Europe moves towards reducing cars in cities

Cristina Lynn, Parking & Traffic Consultants’
Managing Partner, is currently attending the World Parking Symposium in Canada,
presenting a research paper on ‘How do Australian cities manage parking?’ Her
research and presentation is in part based on a comparison with research
developed by the Institute of Transportation and Development Policy in New York.
You can read more about the research study on our recent blog post ‘Study on parking space management finds Europe leads the way’ here.

The co-author of the report and Global Research
Manager of the Institute for Transportation & Development Policy, Michael
Kodransky, has directed us to a follow up piece published in The New York Times. Below we have republished the first few paragraphs of the article for
your interest:

ZURICH — While American
cities are synchronizing green lights to improve traffic flow and offering apps
to help drivers find parking, many European cities are doing the opposite:
creating environments openly hostile to cars. The methods vary, but the mission
is clear — to make car use expensive and just plain miserable enough to tilt
drivers toward more environmentally friendly modes of transportation.

Cities including Vienna to
Munich and Copenhagen have closed vast swaths of streets to car traffic.
Barcelona and Paris have had car lanes eroded by popular bike-sharing programs.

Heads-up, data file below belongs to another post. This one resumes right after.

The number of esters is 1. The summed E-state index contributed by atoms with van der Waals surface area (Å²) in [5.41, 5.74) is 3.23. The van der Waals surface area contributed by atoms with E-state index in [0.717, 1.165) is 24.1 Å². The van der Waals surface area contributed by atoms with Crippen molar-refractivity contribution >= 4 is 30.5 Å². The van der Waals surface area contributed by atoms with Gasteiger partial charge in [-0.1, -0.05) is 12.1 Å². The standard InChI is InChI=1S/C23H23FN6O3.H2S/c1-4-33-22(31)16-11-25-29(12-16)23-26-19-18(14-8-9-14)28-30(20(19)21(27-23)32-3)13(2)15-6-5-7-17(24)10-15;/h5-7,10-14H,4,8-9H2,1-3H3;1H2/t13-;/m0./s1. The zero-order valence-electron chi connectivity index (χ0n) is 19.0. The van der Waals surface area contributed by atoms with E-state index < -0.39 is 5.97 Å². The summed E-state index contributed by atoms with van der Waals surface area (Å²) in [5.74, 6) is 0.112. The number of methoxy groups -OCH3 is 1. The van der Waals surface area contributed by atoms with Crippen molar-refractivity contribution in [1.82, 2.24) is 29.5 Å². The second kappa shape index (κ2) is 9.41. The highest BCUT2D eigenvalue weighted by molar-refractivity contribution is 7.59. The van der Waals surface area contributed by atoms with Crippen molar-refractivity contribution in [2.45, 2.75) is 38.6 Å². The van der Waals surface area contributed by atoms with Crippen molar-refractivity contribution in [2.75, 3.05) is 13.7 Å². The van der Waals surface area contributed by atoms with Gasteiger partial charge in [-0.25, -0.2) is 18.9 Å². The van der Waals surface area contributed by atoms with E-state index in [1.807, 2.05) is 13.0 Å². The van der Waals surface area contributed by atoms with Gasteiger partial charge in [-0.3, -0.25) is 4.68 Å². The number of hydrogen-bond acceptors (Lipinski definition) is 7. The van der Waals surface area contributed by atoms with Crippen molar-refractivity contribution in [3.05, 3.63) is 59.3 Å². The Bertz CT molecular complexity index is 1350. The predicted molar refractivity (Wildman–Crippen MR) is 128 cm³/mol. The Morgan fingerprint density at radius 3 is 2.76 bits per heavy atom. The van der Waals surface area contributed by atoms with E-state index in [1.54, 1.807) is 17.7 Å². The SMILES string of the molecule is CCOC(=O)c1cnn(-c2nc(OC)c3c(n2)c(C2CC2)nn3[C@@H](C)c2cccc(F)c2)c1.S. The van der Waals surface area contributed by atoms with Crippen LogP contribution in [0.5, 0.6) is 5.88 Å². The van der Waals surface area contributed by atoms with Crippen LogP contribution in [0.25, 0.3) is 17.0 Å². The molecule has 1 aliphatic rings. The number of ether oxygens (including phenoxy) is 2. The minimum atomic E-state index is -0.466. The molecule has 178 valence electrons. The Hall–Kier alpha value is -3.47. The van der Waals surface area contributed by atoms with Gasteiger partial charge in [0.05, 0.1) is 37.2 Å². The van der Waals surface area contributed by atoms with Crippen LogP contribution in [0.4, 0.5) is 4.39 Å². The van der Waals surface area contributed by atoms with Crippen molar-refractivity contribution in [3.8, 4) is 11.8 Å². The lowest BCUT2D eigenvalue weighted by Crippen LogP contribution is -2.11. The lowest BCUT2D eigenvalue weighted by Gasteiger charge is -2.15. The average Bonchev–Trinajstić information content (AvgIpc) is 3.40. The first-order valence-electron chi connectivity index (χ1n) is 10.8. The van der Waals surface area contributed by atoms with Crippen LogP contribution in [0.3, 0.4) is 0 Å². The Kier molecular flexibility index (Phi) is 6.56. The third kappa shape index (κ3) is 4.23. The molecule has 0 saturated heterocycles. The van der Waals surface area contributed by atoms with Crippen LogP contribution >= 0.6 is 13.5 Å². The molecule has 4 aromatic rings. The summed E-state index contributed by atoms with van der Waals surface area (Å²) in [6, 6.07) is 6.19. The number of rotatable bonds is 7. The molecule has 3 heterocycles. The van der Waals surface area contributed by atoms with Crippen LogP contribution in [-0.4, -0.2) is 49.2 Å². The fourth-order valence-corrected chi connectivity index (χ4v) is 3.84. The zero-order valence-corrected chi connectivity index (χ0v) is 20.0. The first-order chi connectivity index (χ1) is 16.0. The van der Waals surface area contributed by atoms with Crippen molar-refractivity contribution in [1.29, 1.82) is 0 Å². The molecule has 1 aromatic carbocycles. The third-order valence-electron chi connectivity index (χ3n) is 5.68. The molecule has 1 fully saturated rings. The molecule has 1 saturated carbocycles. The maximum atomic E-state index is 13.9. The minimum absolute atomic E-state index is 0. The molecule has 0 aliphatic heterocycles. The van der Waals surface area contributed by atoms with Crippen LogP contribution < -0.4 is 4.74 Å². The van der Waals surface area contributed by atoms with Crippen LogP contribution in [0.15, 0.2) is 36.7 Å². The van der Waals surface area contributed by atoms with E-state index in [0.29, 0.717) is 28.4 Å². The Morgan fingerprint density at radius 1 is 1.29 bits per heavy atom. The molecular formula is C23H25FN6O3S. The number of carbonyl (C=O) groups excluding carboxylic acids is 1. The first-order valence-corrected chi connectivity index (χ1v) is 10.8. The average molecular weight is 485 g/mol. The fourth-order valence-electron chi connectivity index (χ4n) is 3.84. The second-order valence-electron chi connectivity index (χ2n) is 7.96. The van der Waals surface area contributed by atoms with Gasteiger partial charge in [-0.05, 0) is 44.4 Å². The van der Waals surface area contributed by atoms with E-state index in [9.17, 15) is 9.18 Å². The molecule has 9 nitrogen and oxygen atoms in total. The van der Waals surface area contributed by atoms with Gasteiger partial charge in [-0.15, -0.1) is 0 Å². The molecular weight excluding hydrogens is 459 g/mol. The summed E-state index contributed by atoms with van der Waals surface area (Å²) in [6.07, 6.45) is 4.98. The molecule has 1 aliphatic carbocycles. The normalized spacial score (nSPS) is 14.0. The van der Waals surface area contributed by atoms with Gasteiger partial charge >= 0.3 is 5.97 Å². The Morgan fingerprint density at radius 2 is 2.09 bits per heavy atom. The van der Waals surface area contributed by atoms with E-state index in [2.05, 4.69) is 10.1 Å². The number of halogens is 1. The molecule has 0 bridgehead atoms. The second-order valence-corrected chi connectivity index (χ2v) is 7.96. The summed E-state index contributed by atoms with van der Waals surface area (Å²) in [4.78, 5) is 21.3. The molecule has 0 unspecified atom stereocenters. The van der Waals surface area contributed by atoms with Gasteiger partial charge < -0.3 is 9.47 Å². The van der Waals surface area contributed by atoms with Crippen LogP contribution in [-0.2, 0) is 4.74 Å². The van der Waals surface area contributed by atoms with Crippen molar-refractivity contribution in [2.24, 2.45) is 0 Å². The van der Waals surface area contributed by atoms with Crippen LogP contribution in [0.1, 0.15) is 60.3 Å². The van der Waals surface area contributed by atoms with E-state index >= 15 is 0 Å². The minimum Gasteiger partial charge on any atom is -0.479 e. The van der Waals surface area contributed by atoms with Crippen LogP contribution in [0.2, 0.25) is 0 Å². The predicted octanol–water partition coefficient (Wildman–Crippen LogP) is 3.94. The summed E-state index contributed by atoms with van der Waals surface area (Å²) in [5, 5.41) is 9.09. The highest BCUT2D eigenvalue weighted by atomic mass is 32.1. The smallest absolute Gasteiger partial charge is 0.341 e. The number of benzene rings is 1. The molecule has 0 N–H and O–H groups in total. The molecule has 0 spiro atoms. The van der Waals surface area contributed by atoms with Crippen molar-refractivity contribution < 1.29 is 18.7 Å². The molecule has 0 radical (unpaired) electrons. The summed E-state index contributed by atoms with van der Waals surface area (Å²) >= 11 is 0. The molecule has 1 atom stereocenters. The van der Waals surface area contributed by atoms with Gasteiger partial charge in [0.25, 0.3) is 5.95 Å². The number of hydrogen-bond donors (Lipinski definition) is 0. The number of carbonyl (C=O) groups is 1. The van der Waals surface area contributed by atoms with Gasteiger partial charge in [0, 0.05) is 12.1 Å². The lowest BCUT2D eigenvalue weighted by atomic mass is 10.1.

Drivers in London and Stockholm pay hefty congestion charges just for entering
the heart of the city. And over the past two years, dozens of German cities
have joined a national network of “environmental zones” where only cars with
low carbon dioxide emissions may enter.

Likeminded cities welcome
new shopping malls and apartment buildings but severely restrict the allowable
number of parking spaces. On-street parking is vanishing. In recent years, even
former car capitals like Munich have evolved into “walkers’ paradises,” said
Lee Schipper, a senior research engineer at Stanford University who specializes
in sustainable transportation.

“In the United States, there has
been much more of a tendency to adapt cities to accommodate driving,” said
Peder Jensen, head of the Energy and Transport Group at the European
Environment Agency. “Here there has been more movement to make cities more
livable for people, to get cities relatively free of cars.”

Continue
reading the full article on The New York Times website, ‘Across Europe, irking drivers is urban policy’, here.

Many thanks to Michael Kodransky for the provision of
this link and his research! Read more about the Institute for Transportation & Development Policy here, and the Our Cities Ourselves site here. Image by
Christoph Bangert for The New York Times.

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